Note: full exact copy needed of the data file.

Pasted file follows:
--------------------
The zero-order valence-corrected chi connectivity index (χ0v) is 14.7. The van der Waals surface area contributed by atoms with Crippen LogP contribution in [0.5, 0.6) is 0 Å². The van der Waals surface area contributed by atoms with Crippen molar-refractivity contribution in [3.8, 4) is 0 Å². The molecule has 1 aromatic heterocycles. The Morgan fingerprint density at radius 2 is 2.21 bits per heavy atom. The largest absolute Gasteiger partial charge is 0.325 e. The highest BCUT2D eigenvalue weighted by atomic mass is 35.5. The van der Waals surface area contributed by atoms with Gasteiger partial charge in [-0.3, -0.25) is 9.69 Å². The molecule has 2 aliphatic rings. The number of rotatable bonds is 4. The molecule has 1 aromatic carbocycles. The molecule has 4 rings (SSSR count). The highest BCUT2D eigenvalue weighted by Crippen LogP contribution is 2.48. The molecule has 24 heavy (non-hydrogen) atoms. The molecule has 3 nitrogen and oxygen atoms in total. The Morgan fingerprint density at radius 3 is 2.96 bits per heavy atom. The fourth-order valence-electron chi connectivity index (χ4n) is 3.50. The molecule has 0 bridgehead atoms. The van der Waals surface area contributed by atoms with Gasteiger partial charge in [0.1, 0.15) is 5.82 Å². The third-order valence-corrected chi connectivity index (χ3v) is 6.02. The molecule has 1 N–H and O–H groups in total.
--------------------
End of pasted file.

The zero-order valence-corrected chi connectivity index (χ0v) is 14.7. The van der Waals surface area contributed by atoms with Crippen LogP contribution in [0.5, 0.6) is 0 Å². The van der Waals surface area contributed by atoms with Crippen molar-refractivity contribution in [3.8, 4) is 0 Å². The molecule has 1 aromatic heterocycles. The Morgan fingerprint density at radius 2 is 2.21 bits per heavy atom. The largest absolute Gasteiger partial charge is 0.325 e. The highest BCUT2D eigenvalue weighted by atomic mass is 35.5. The van der Waals surface area contributed by atoms with Gasteiger partial charge in [-0.3, -0.25) is 9.69 Å². The molecule has 2 aliphatic rings. The number of rotatable bonds is 4. The molecule has 1 aromatic carbocycles. The molecule has 4 rings (SSSR count). The highest BCUT2D eigenvalue weighted by Crippen LogP contribution is 2.48. The molecule has 24 heavy (non-hydrogen) atoms. The molecule has 3 nitrogen and oxygen atoms in total. The Morgan fingerprint density at radius 3 is 2.96 bits per heavy atom. The fourth-order valence-electron chi connectivity index (χ4n) is 3.50. The molecule has 0 bridgehead atoms. The van der Waals surface area contributed by atoms with Gasteiger partial charge in [0.1, 0.15) is 5.82 Å². The third-order valence-corrected chi connectivity index (χ3v) is 6.02. The molecule has 1 N–H and O–H groups in total.